Here at EasyEarTraining.com we have a series called Open Your Ears which introduces you to various new genres and styles of music you might not have heard before. The idea is to broaden your musical horizons and encourage you to listen actively when you hear music.
The name, of course, is a pun on “open your eyes”. But there’s a powerful point in that distinction—because to truly open your ears, you must close your eyes.
Why is closing your eyes powerful?
Simply put: because so much of the world is visual. Today more than ever, we are surrounded by bright, colourful distractions.
If you truly want to hear music fully and clearly, it’s essential to block out all this visual noise. This idea won’t be a revelation to you. We all instinctively close our eyes when we’re trying to listen intently for a quiet sound, or we let ourselves get fully absorbed in the music playing through our headphones.
When you’re doing ear training, whether it’s with dedicated exercises or lighter practice like exploring new music with the Open Your Ears series, you should remember that closing your eyes can suddenly make the task of listening properly much easier.
Ultimately ear training is about critical listening. Not just hearing but actively listening, and the key to listening actively is focus.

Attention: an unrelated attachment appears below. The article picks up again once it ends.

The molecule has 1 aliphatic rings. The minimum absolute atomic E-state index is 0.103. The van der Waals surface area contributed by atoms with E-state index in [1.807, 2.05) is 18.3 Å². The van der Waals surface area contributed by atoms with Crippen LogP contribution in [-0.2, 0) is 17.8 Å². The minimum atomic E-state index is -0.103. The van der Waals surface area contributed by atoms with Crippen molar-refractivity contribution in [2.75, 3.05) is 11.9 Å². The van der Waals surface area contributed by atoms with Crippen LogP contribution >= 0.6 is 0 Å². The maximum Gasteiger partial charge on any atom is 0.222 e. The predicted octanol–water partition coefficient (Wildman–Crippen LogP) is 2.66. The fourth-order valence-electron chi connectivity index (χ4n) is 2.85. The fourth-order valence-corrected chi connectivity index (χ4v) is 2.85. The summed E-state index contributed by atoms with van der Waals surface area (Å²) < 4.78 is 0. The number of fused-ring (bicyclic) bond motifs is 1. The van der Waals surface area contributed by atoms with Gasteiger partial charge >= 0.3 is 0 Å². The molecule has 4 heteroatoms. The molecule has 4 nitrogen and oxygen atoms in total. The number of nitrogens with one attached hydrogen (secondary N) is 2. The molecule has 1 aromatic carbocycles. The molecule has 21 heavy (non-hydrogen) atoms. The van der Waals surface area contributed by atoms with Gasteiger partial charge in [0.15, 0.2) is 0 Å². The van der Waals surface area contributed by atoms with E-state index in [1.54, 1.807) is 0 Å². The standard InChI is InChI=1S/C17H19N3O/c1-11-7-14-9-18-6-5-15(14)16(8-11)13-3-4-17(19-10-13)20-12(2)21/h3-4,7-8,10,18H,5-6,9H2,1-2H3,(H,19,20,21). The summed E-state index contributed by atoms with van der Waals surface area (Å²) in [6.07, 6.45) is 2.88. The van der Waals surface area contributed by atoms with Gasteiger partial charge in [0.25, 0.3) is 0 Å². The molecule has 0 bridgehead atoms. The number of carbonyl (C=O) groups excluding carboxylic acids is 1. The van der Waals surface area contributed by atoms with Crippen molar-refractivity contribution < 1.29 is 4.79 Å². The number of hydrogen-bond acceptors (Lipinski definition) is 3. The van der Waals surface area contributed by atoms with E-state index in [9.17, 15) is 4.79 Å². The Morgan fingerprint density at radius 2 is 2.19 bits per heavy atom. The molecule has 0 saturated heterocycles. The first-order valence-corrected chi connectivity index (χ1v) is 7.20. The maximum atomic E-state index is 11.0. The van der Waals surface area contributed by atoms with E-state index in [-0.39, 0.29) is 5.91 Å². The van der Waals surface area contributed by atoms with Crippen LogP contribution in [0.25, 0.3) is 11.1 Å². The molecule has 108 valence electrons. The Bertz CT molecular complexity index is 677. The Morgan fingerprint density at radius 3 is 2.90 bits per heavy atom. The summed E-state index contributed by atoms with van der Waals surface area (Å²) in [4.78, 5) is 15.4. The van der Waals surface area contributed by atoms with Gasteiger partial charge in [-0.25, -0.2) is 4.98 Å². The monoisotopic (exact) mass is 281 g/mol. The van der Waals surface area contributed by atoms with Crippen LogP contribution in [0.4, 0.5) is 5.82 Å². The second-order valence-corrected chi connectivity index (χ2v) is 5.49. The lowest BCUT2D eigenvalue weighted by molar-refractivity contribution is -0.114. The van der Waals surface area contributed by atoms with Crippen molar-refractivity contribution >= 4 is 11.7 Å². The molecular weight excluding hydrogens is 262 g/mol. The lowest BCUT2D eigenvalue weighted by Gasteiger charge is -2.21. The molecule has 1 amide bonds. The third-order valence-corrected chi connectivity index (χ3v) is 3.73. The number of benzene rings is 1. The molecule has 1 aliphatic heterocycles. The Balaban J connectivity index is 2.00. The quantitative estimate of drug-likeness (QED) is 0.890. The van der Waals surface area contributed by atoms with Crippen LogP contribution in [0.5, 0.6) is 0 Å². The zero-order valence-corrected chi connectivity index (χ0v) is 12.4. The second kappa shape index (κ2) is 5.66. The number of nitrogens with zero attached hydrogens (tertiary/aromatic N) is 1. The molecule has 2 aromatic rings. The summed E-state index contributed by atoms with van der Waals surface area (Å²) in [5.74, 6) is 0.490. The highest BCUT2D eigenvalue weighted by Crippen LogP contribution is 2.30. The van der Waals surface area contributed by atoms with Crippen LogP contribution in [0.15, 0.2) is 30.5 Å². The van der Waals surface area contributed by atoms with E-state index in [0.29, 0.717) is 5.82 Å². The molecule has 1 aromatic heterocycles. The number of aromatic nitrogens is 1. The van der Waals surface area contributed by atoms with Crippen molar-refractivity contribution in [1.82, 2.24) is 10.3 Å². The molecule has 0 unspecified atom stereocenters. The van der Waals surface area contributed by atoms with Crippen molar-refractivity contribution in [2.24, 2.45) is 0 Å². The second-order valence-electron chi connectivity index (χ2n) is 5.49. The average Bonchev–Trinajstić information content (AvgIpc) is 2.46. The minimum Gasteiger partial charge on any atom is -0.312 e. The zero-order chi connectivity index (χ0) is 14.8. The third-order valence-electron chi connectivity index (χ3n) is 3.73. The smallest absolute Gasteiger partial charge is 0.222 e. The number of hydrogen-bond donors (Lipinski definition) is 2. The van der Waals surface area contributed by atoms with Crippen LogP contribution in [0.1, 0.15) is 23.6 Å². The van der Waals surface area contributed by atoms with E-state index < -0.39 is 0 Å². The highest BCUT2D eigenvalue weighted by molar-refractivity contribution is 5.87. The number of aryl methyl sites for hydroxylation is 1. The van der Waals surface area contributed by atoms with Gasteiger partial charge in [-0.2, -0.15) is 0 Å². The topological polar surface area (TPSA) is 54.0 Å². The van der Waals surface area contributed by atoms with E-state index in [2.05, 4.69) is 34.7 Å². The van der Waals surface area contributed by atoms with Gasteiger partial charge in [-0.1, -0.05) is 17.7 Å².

Can you hear with C L A R I T Y ?
Do you understand what you hear in music? If not, your ear training skills may only be part of the issue. Understanding requires attention. The more distractions you are surrounded by, the less likely it is that your brain will be able to pick apart the sounds it needs to.
when applied to totally focused listening.
So how does it work? There are 3 steps:
1. Dim those lights
Close your eyes.
Your ears are now infinitely more focused.
That’s Step One. Close your eyes, and in that dark, black void, just focus on the sound.
2. Focus your ears
Step Two is to isolate the sound. That means not just closing your eyes, but closing your ears to everything except what you’re listening for.
Block out the distraction of other instruments, other musical parts, any environmental noise in the recording.
You must even block out your own imagined chatter! In meditation practice it’s referred to as “the monkey mind”, which keeps a steady stream of talk running through our head whether we mean to think it or not. You will most likely find that even as you try to listen intently, some part of your brain is jabbering.
this is too hard…
oh this bit is good…
should I be trying to hear this…
and so on…
Let those chattering thoughts go and embrace the silence of your mind and the darkness of your closed eyes.
Allow only the sound you are interested in to register in your perception.
3. Bring it back
Then Step Three is to start letting the world back in.
Wait! Let in only what’s useful. Keep your eyes closed to the world’s visuals and create your own inside your head instead.
- See the music in your mind’s eye, even as your actual eyes are closed.
- Hear it (i.e. audiate) it in your mind’s ear, even as you stop the recording and your ears hear only silence.
- Feel the music flowing. Not a real-world sensation, but that imagined, emotional, instinctive feeling.
Create your own world of musical sound, centred 100% and focused 100% on the musical element you want to understand, to appreciate, and to enjoy.